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# Instantaneous Codes

Is the code in which each codeword in any string of codewrds can be decoded
( reading from left to right) as soon as it is received
It will be expressed by code trees (so in the following we study something
Graph : a graph G = (V, E ) where
V = { v1 ,, vs } is a set of vertices (nodes)
E = { e 1 ,.,en } is a set of edges
e i : vk

vj

## > Directed graph ( Digraph ) : a digraph G = (V, E ) where

V = { v1 ,, vs } is a set of vertices (nodes)
E = { e 1 ,.,en } is a set of arcs (edges)

ei : vk

vj

Tree : a tree is a special digraph with a start distinct node called root
A path : is a sequence of arcs (edges)

## Loop : is a path that starts and ends at the some node

Leaf : is the node with no arcs go out
Binary tree : is the tree in which from each node 2 (or 0 ) arcs go out
(Binary) Coding tree : All code words are assigned to leaves
Example : c1 ,c2 ,c3 ,c4
Note that : non-instantaneous codes can not assigned as trees
Example : c5 ,c6

Kraft Inequality
It examines : What requirements must be met by a code in order for it to be
instantaneously decodable
n

r li = l
i=1

## where r : is the size of the code alphabat

and li : is the length of the codeword

2 li = l
i=1
Note : (1). K.I. means : if the lengths l1 , .., ln satisfy K.I., then there must exist some
instantaneous code with these lengths.
(2). K.I. does not mean : any code whose codeword lengths satisfy K.I. must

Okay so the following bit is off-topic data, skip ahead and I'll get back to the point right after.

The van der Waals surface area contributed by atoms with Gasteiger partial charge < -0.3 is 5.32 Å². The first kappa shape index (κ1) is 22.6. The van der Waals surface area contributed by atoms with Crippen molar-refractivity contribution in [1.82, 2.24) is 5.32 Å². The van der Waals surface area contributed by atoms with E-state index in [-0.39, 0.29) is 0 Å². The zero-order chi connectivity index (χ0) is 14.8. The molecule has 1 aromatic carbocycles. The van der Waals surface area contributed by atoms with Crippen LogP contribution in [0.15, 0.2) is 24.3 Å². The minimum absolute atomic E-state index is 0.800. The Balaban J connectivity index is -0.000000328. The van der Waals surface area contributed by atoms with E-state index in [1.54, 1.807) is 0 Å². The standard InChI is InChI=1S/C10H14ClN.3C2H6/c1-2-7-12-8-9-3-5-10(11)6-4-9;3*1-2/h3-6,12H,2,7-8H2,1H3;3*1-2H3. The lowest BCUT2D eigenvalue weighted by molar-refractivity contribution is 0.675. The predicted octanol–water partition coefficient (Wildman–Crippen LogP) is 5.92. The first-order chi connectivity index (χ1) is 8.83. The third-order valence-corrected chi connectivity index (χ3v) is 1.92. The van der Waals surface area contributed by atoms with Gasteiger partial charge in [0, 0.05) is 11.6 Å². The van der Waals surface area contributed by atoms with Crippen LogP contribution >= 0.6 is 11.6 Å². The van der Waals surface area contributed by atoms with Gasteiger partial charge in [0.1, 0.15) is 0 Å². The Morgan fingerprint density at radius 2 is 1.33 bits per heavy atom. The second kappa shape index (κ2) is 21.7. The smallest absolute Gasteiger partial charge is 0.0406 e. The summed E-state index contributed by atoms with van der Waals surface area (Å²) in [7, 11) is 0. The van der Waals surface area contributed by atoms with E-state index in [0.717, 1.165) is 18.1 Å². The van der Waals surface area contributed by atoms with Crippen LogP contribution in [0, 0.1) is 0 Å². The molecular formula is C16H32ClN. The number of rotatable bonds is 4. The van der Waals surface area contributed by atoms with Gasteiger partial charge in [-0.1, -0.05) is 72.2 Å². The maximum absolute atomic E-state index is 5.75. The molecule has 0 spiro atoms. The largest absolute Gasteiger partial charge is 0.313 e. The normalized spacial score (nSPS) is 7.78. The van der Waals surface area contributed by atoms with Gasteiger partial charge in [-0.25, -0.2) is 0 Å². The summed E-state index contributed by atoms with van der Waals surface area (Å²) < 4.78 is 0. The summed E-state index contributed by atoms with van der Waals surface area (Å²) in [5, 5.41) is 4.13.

be instantaneous .
Example:
Symbol
A
B

Code
0
01

length
1
2

2 li = 2 l1 + 2 l2 = 2 l + 2 2 = = 1
i=1
(2 )
it satisfy K.I. , But it is not instantaneous
(because it can not be represented as a binary tree )
(1)

But by note (1) there must exist some instantaneous code with these
lengths (i.e 1 and 2 ), which can be
Symbol
A
B

Code
0
11

length
1
2

2 li = = 1
i=1

and

1
11

0
0

Uniquely Decodable
If any encoded string has only one possible source string producing it then
we have unique decodablity

## Extension of source code :

A source code S =

extension

Sn =

a1 , ., am
p1, , pm

## has the nth

a1 a1 a1 , a1 a1 .. a1 a2 , ..,
p1 p1 p1, p1 p1 p1 p2, ,

am am . am
pm pm pm

## For example the 2nd extension is

S2 =

a1 a1 , a1 a2 , a1 a3 ....,am am
p1 p1, p1 p2, p1 p3 ,pm pm

Symbol
A
B
C
D

Code
1
10
100
1000

## The 2nd extension of this code is

S2 =

AA AB AC
BD CA CB
CC CD
DA
DB
DC
DD
11 110 1100 11000 101 1010 10100 101000 1001 10010 100100 101000 10001 100010 1000100 10001000

## All codes are different.

v A code is called unequally decodable : if its extension is non-singular
All Codes

Non-singular codes

(Mc. I.)

## Instantaneous codes (K.I.)

Relationship between Codes

McMillan inequality
McMillan inequality extends Kraft's inequality to uniquely decodable codes
i.e. The codeword lengths of any uniquely decodable code must satisfy the Kraft's
inequality

i=1 r li = l
r = 2
n

i=1 2 li = l

## Mean code length

Let S be a memoryless stationary discrete information sourse
S =

a1 , a2 am
p1, p2 pm

## Let C be a uniquely decodable code

The mean Code length L is given by
m

L=

Pi li = P1 l1 + P2 l2 + .. + Pm lm
i =1
m
= -
Pi log2 q i
i =1
where q i = 2- li = ()li , i = 1 , 2 , , m

## From Kraft McMillan inequality we have q1 + q2 + . + qm = l

and hence we have
m

L = - Pi log2 Pi
i =1

Huffman Code
v With the Huffman code in the binary case the two least probable
source output symbols are joined together, resulting in a new
message alphabet with one less symbol
v Huffman Code is also Compact code and satisfies the properties:
1. Has the shortest mean length among binary instantaneous
codes
2. Optimal tree
3. Compact Code tree